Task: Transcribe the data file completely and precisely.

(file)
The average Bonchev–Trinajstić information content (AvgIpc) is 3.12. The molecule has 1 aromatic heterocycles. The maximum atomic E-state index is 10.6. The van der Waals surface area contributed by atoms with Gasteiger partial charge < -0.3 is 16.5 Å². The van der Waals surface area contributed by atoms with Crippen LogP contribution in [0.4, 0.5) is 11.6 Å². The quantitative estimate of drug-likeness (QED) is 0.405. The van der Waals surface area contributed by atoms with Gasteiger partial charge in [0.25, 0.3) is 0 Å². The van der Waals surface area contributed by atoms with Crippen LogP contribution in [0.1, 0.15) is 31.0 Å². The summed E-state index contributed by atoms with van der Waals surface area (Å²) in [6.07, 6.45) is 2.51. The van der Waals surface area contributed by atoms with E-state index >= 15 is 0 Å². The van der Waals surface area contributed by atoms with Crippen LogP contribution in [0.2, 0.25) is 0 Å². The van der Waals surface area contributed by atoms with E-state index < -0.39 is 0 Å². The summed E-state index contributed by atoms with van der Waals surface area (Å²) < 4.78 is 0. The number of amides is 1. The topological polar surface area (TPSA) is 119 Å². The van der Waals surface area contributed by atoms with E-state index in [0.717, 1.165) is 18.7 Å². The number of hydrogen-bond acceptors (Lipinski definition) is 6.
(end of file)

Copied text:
The average Bonchev–Trinajstić information content (AvgIpc) is 3.12. The molecule has 1 aromatic heterocycles. The maximum atomic E-state index is 10.6. The van der Waals surface area contributed by atoms with Gasteiger partial charge < -0.3 is 16.5 Å². The van der Waals surface area contributed by atoms with Crippen LogP contribution in [0.4, 0.5) is 11.6 Å². The quantitative estimate of drug-likeness (QED) is 0.405. The van der Waals surface area contributed by atoms with Gasteiger partial charge in [0.25, 0.3) is 0 Å². The van der Waals surface area contributed by atoms with Crippen LogP contribution in [0.1, 0.15) is 31.0 Å². The summed E-state index contributed by atoms with van der Waals surface area (Å²) in [6.07, 6.45) is 2.51. The van der Waals surface area contributed by atoms with E-state index >= 15 is 0 Å². The van der Waals surface area contributed by atoms with Crippen LogP contribution in [0.2, 0.25) is 0 Å². The van der Waals surface area contributed by atoms with E-state index < -0.39 is 0 Å². The summed E-state index contributed by atoms with van der Waals surface area (Å²) < 4.78 is 0. The number of amides is 1. The topological polar surface area (TPSA) is 119 Å². The van der Waals surface area contributed by atoms with E-state index in [0.717, 1.165) is 18.7 Å². The number of hydrogen-bond acceptors (Lipinski definition) is 6.